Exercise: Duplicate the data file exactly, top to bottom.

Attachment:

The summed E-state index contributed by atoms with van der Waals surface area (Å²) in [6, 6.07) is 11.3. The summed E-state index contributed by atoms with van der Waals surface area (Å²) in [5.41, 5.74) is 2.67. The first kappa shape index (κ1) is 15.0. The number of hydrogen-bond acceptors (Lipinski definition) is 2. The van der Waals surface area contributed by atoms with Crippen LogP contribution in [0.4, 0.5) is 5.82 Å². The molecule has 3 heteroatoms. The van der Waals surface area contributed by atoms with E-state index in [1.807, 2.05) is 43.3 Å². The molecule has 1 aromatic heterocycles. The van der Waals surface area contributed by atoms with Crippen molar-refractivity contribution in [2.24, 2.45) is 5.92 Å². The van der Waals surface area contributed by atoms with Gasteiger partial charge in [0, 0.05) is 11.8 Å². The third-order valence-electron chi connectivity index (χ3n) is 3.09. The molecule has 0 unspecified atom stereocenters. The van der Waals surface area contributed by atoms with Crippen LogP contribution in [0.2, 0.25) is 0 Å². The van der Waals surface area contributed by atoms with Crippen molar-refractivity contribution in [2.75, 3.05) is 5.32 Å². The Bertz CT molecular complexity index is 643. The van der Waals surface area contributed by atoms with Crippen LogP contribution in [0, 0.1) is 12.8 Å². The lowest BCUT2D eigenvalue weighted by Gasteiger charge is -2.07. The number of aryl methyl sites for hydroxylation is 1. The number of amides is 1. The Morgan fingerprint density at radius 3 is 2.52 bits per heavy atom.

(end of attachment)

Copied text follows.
The summed E-state index contributed by atoms with van der Waals surface area (Å²) in [6, 6.07) is 11.3. The summed E-state index contributed by atoms with van der Waals surface area (Å²) in [5.41, 5.74) is 2.67. The first kappa shape index (κ1) is 15.0. The number of hydrogen-bond acceptors (Lipinski definition) is 2. The van der Waals surface area contributed by atoms with Crippen LogP contribution in [0.4, 0.5) is 5.82 Å². The molecule has 3 heteroatoms. The van der Waals surface area contributed by atoms with E-state index in [1.807, 2.05) is 43.3 Å². The molecule has 1 aromatic heterocycles. The van der Waals surface area contributed by atoms with Crippen molar-refractivity contribution in [2.24, 2.45) is 5.92 Å². The van der Waals surface area contributed by atoms with Gasteiger partial charge in [0, 0.05) is 11.8 Å². The third-order valence-electron chi connectivity index (χ3n) is 3.09. The molecule has 0 unspecified atom stereocenters. The van der Waals surface area contributed by atoms with Crippen LogP contribution in [0.2, 0.25) is 0 Å². The van der Waals surface area contributed by atoms with Crippen molar-refractivity contribution in [2.75, 3.05) is 5.32 Å². The Bertz CT molecular complexity index is 643. The van der Waals surface area contributed by atoms with Crippen LogP contribution in [0, 0.1) is 12.8 Å². The lowest BCUT2D eigenvalue weighted by Gasteiger charge is -2.07. The number of aryl methyl sites for hydroxylation is 1. The number of amides is 1. The Morgan fingerprint density at radius 3 is 2.52 bits per heavy atom.